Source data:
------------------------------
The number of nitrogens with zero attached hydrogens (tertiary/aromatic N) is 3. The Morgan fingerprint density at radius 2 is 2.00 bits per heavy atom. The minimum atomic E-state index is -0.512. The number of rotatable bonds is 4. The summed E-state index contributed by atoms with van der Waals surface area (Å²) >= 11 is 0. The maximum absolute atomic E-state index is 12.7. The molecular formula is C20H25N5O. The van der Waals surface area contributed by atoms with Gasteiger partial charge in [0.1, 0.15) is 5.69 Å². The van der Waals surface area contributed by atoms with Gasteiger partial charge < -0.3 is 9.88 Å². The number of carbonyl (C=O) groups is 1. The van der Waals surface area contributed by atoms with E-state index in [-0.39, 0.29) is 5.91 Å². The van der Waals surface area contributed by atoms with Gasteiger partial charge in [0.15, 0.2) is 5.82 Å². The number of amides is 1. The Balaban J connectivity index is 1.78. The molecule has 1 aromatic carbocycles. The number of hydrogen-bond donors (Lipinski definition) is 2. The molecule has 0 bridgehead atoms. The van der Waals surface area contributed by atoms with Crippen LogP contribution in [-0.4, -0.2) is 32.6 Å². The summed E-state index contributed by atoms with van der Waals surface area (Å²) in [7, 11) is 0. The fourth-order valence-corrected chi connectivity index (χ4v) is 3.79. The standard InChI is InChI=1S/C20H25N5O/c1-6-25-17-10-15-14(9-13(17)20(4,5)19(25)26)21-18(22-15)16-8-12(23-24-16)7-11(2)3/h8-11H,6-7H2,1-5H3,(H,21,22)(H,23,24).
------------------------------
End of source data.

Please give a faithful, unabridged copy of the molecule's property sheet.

The number of nitrogens with zero attached hydrogens (tertiary/aromatic N) is 3. The Morgan fingerprint density at radius 2 is 2.00 bits per heavy atom. The minimum atomic E-state index is -0.512. The number of rotatable bonds is 4. The summed E-state index contributed by atoms with van der Waals surface area (Å²) >= 11 is 0. The maximum absolute atomic E-state index is 12.7. The molecular formula is C20H25N5O. The van der Waals surface area contributed by atoms with Gasteiger partial charge in [0.1, 0.15) is 5.69 Å². The van der Waals surface area contributed by atoms with Gasteiger partial charge < -0.3 is 9.88 Å². The number of carbonyl (C=O) groups is 1. The van der Waals surface area contributed by atoms with E-state index in [-0.39, 0.29) is 5.91 Å². The van der Waals surface area contributed by atoms with Gasteiger partial charge in [0.15, 0.2) is 5.82 Å². The number of amides is 1. The Balaban J connectivity index is 1.78. The molecule has 1 aromatic carbocycles. The number of hydrogen-bond donors (Lipinski definition) is 2. The molecule has 0 bridgehead atoms. The van der Waals surface area contributed by atoms with Crippen LogP contribution in [-0.4, -0.2) is 32.6 Å². The summed E-state index contributed by atoms with van der Waals surface area (Å²) in [7, 11) is 0. The fourth-order valence-corrected chi connectivity index (χ4v) is 3.79. The standard InChI is InChI=1S/C20H25N5O/c1-6-25-17-10-15-14(9-13(17)20(4,5)19(25)26)21-18(22-15)16-8-12(23-24-16)7-11(2)3/h8-11H,6-7H2,1-5H3,(H,21,22)(H,23,24).